A Derbyshire County Council meeting heard that major cooperative work is needed to prepare for national changes on the way for bin collections, including weekly separate free food waste pickups.
As it stands there are 12 separate contracts put out by Derbyshire’s district, borough and city councils for food and garden waste collections. In times of competition for the best deals, these smaller contracts are “inherently less attractive”.
This is why the county council is planning to pool the contracts into a “smaller number of higher value” contracts to reduce costs – if the district and borough councils and city council come on board.
Costs can be saved by councils requiring fewer bin lorries and depots, with contracts currently confined to smaller borough and district boundaries.
Individual councils would still be responsible for the actual collections, one of their legal statutory duties, while the county and city would continue to handle disposal – which is their own obligation.
County council officials gave the example of joint working between Bolsover District Council and North East Derbyshire District Council for recycling from 2010 onwards.
However, when the firm carrying out pickups on behalf of the two firms – Ward Recycling – “collapsed” in early 2021, this showed the risk of the process.
While Bolsover and North East Derbyshire made savings of £2.5 million between 2010 and 2013, the collapse of the contract – which the county council carries the financial risk for – cost Derbyshire £1 million.
County council officials have not carried out calculations to work out how much money the cooperation on contracting could save but they are confident it would be significant.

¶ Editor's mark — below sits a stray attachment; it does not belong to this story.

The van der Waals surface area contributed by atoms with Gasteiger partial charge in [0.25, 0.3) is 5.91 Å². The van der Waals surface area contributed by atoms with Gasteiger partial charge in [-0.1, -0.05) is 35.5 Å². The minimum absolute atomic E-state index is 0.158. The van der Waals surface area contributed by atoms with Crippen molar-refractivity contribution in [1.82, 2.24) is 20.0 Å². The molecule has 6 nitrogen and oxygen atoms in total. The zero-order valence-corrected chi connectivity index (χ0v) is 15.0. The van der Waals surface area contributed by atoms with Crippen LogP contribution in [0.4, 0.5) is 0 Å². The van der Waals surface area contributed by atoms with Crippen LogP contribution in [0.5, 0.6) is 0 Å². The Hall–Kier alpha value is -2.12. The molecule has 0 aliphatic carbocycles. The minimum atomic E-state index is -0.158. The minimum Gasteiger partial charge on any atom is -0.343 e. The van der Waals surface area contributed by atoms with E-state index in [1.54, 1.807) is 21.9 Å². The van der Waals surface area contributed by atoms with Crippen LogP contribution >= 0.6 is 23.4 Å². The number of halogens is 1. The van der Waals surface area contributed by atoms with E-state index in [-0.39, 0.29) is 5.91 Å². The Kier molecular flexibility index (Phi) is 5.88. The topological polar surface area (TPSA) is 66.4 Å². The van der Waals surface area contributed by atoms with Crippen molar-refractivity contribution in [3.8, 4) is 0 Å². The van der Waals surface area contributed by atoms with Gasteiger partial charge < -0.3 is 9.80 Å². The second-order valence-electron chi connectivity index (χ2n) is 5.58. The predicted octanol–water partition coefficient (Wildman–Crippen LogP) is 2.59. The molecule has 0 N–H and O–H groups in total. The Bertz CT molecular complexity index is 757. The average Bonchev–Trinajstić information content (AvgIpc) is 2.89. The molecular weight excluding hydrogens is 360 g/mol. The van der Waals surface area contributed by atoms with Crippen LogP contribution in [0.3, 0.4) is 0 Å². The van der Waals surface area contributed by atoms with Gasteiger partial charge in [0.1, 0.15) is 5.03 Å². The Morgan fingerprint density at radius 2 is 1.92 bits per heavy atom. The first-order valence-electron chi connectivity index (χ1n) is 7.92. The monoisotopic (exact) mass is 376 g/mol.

Daniel Ayrton, the county council’s assistant director of resources and waste, told the meeting that more standardised recycling would be welcomed across Derbyshire and would enable savings.
For example, only Derbyshire Dales District Council collects food waste separately from any other kind of waste.
Meanwhile, Bolsover, Chesterfield, High Peak, North East Derbyshire and South Derbyshire collect food waste and garden waste in one bin. Amber Valley and Erewash do not recycle food waste.
Alongside this, Amber Valley and the Derbyshire Dales charge for garden waste collections, and Erewash is considering this move.
Mr Ayrton said the potential change on the way with weekly food waste collections, along with other changes, was a “once in a generation opportunity” to make improvements.
Chris Henning, the council’s executive director of place, said waste disposal takes up half of his department’s entire budget so any savings or moves towards “value for money” would have a greater impact.
Mr Ayrton said producers of packaging will, as of 2026/27, have to pay councils for the waste they have to recycle, in a bid to incentivise standardised packaging and more sustainable materials.
He said: “If all local authorities need to buy food collection vehicles at the same time there will be a bottleneck and we need to act now, to use our overall size and buying power and not compete against each other. We can use our whole buying power if we work more collaboratively. No one authority can deliver these kinds of changes on its own.”